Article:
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  • astrosince1975

    Perhaps giving the pitchers a pass here is actually leveling the playing field. Hitters keep getting bigger and stronger while the strike zone is much smaller than it was when Gaylord Perry was throwing spitters. Add in the fact that today’s hitters are also aided by video of every pitch ever thrown by every pitcher. That, along with the countless other forms of pitch tracking data that is readily available tilts the scales heavily in favor of the hitters.

    I think the country has outgrown its thirst for 4-hour slugfests and most of us prefer a game like the one we saw last night in Oakland. If allowing pitchers a little liberty in this particular area produces more such games, then I’m okay with it.

    • chrisHannum

      Bear in mind that offense is way, way down over the last 5 years and pitchers and catchers use the film room too. If you miss the kinds of games that were the norm in the 60s and 70s, I’m with you. That isn’t really what we’re going to get, though, because of the sky high strikeout rates and quick moves to the plate. Inning after inning of Bob Gibson vs. Lou Brock sounds loads better than inning after inning of Yu Darvish vs Adam Dunn.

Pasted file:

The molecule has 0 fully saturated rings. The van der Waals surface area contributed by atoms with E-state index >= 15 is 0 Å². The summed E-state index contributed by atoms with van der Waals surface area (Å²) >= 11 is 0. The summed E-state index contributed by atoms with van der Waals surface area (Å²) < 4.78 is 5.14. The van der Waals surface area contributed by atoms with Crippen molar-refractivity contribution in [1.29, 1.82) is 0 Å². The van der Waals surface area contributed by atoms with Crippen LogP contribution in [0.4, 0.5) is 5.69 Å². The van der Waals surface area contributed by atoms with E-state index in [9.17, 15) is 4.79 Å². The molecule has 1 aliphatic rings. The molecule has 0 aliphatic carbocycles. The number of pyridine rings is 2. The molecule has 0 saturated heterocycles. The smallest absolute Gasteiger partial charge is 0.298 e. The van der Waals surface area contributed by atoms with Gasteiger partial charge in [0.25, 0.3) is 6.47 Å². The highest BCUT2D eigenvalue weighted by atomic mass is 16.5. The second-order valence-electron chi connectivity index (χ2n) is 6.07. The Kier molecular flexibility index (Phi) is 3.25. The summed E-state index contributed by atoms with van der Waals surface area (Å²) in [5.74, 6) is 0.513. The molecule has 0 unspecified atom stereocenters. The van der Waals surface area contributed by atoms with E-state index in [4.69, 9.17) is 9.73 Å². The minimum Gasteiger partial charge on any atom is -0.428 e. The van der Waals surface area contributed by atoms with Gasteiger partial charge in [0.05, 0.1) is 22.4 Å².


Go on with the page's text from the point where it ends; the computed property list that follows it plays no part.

• Lambert Klein

    If something is wrong then it’s wrong. Crooked. That’s about it.

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  • Patty White

    What happened with Cabrera and Sanchez?!
    I’m an A’s fan and they didnt show the game out here in Oakland. Morons. Grew up in B’ham tho, so if The Bengals will, I’ll pull out me big D hat!

    • Curtis Troy

      They didn’t show what game? It was on MLB Network, available in Oakland and aaaaaalllll across the country.

      • Patty White

        Well, I didn’t /don’t subscribe to it. Would have had to call Comcast and pay for it etc. we’ve been season tix holders since 1980 and I like Ray Fossee’s announcing, so radio didnt kill me, but would’ve liked to e seen what happened with those two. And Balfour n Martinez, too but…

        • Curtis Troy

          To answer your question above, too, Sanchez basically called out Cabrera for his fielding mishap. I think that’s what you’re referring to. I’m at work, I just found a decent stream to watch.

          • Patty White